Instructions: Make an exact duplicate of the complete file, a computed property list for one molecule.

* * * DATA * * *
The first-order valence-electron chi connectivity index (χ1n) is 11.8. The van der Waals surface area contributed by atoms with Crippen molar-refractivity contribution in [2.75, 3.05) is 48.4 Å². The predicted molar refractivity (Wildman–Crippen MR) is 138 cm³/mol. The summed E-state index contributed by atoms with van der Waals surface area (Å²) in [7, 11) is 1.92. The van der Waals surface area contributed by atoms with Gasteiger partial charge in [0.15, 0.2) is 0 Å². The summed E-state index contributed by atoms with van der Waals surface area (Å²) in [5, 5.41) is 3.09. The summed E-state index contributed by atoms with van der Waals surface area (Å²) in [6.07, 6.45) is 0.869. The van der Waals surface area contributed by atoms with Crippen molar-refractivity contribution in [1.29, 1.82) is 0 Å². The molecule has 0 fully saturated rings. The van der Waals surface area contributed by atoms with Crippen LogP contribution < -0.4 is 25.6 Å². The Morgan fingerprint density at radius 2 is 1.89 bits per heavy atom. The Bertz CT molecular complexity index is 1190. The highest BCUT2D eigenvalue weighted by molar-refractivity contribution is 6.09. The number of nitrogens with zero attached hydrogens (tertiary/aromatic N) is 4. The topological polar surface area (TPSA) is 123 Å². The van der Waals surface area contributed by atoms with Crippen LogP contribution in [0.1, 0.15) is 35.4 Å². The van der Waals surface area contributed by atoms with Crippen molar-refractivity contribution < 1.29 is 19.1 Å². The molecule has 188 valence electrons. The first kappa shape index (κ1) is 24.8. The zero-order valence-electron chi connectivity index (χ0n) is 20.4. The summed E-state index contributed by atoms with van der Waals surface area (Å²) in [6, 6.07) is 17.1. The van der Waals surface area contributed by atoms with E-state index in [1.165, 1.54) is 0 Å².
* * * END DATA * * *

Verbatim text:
The first-order valence-electron chi connectivity index (χ1n) is 11.8. The van der Waals surface area contributed by atoms with Crippen molar-refractivity contribution in [2.75, 3.05) is 48.4 Å². The predicted molar refractivity (Wildman–Crippen MR) is 138 cm³/mol. The summed E-state index contributed by atoms with van der Waals surface area (Å²) in [7, 11) is 1.92. The van der Waals surface area contributed by atoms with Gasteiger partial charge in [0.15, 0.2) is 0 Å². The summed E-state index contributed by atoms with van der Waals surface area (Å²) in [5, 5.41) is 3.09. The summed E-state index contributed by atoms with van der Waals surface area (Å²) in [6.07, 6.45) is 0.869. The van der Waals surface area contributed by atoms with Crippen molar-refractivity contribution in [1.29, 1.82) is 0 Å². The molecule has 0 fully saturated rings. The van der Waals surface area contributed by atoms with Crippen LogP contribution < -0.4 is 25.6 Å². The Morgan fingerprint density at radius 2 is 1.89 bits per heavy atom. The Bertz CT molecular complexity index is 1190. The highest BCUT2D eigenvalue weighted by molar-refractivity contribution is 6.09. The number of nitrogens with zero attached hydrogens (tertiary/aromatic N) is 4. The topological polar surface area (TPSA) is 123 Å². The van der Waals surface area contributed by atoms with Crippen LogP contribution in [0.1, 0.15) is 35.4 Å². The van der Waals surface area contributed by atoms with Crippen molar-refractivity contribution < 1.29 is 19.1 Å². The molecule has 188 valence electrons. The first kappa shape index (κ1) is 24.8. The zero-order valence-electron chi connectivity index (χ0n) is 20.4. The summed E-state index contributed by atoms with van der Waals surface area (Å²) in [6, 6.07) is 17.1. The van der Waals surface area contributed by atoms with E-state index in [1.165, 1.54) is 0 Å².